Consumers are “straining against rising prices on daily essentials to afford summer travel, dining out, and discretionary household purchases – the kinds of purchases that ordinarily keep an economy humming.” That’s what Gallup found when it used a new survey to dive deeper into consumer spending.
Its regular monthly survey has been mixed. The average dollar amount consumers spent in June swooned to $91 per day from $98 in May, after a crummy January-April period ranging from $78 to $88 per day. The May spurt seems to have been an outlier that had given rise to a lot of speculation consumers would finally hit “escape velocity,” now obviated by events. But from 2012 until late last year, the averages had been rising.
So Gallup dove deeper into the issue with its new survey conducted in mid-June to sort through what consumers are spending more or less money on. And what it found was that they’re buying a little more – “just not the things they want.”
They’re spending more on things they have to buy, and in many instances they’re spending more in these categories because prices have jumped. At the top of the list: groceries.
- Groceries: 59% spent more, 10% spent less.
- Gasoline: 58% spent more, 12% spent less
- Utilities: 45% spent more, 10% spent less
- Healthcare: 42% spent, 8% spent less
- Toilet paper and other household goods: 32% spent more, 5% spent less
- Rent, the biggie: 32% spent more, 9% spent less.
These categories are household essentials. They’re on top of the priority list. And in order to meet the requirements of these items, consumers are cutting back where they can. Gallup found that “the increasing cost of essential items is further constraining family budgets already hit hard by the Great Recession and still reeling from a stagnant economy.” Hence, the less essential the expense, the more it got cut. Here is the bottom of the list, which explains part of the recent retail woes:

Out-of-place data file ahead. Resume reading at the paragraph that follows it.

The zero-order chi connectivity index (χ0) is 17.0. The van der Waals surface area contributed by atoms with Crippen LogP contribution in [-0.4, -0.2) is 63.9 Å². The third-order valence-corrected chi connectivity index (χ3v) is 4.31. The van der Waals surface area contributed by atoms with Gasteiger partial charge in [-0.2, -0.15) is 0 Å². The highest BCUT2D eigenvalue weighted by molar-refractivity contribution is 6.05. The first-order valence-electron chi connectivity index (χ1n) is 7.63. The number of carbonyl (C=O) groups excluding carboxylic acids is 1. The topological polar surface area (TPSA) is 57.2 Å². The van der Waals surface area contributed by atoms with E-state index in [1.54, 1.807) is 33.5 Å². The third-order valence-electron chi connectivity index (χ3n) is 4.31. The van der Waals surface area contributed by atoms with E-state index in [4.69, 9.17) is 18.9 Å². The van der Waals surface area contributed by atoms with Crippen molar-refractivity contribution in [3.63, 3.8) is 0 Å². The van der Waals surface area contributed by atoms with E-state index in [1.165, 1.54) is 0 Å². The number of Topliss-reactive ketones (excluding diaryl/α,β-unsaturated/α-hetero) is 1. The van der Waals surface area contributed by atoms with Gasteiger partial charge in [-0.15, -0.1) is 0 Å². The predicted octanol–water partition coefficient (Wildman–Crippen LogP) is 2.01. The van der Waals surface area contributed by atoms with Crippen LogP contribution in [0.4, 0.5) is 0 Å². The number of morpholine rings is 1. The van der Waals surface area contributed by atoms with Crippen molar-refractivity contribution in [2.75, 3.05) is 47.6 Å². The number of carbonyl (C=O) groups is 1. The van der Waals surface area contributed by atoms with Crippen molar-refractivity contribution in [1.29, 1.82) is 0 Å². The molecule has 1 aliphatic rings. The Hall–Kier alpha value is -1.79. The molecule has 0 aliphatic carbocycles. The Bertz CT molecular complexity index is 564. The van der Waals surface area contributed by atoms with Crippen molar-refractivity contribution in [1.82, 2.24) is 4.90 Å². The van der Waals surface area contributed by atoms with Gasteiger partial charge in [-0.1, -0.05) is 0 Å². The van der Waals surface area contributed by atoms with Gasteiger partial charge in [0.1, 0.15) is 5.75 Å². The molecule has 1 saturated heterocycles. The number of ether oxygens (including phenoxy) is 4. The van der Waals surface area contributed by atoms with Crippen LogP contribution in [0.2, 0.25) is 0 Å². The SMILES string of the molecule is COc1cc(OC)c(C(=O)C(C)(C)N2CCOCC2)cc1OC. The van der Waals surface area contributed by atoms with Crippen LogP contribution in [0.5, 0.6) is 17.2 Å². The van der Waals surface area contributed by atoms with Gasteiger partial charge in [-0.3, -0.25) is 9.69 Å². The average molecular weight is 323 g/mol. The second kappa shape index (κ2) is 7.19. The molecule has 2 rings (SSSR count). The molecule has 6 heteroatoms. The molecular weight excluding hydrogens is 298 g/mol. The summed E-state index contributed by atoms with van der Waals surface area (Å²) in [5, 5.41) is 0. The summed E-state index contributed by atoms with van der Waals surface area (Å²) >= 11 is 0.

- Retirement savings: 18% spent more, 17% spent less.
- Leisure activities: 28% spent more, 31% spent less
- Clothing: 25% spent more, 30% spent less
- Consumer electronics: 20% spent more, 31% spent less
- Travel: 26% spent more, 38% spent less
- Dining out: 26% spent more, 38% spent less
Then there are summer travel plans, so future spending. They show just how bifurcated the economy has become. On the positive side of the ledger, 69% of American plan to travel this summer, the highest since 2006, and far more than the 52% in 2009 during the depth of the Great Recession. And those travelers intend to spend more on transportation, food, lodging, and entertainment than last year, as Gallup put it, “further pressuring their already-strained budgets.”
But about one-third plan to spend only one night or less away from home. So not exactly a long vacation. And 36% are planning to travel less than last year, even worse than in the terrible year of 2010, when 33% were cutting back from the already terrible year 2009.
And what about “escape velocity” in consumer spending? Despite what Wall Street economists and other hype mongers have been predicting for five years in a row, Gallop soberly slams the lid on those speculations:
If there was any doubt that the U.S. economy is still struggling to get back on its feet, the results of this poll reinforce that reality. Because consumer spending is the lifeblood of a healthy economy, these findings suggest that discretionary spending still has a ways to go before it will fuel the kind of economic growth Americans have been hoping for.
Americans who are struggling to make ends meet, and who cut discretionary spending in order to pay for essentials, form a large part of the middle class. But there are others who don’t have these problems, who are doing well. A dichotomy that shows up in “dining out.”
“Dining out” made the bottom of the list: 38% of the people cut back, while only 26% spent more on it. The restaurant industry should be groaning in pain.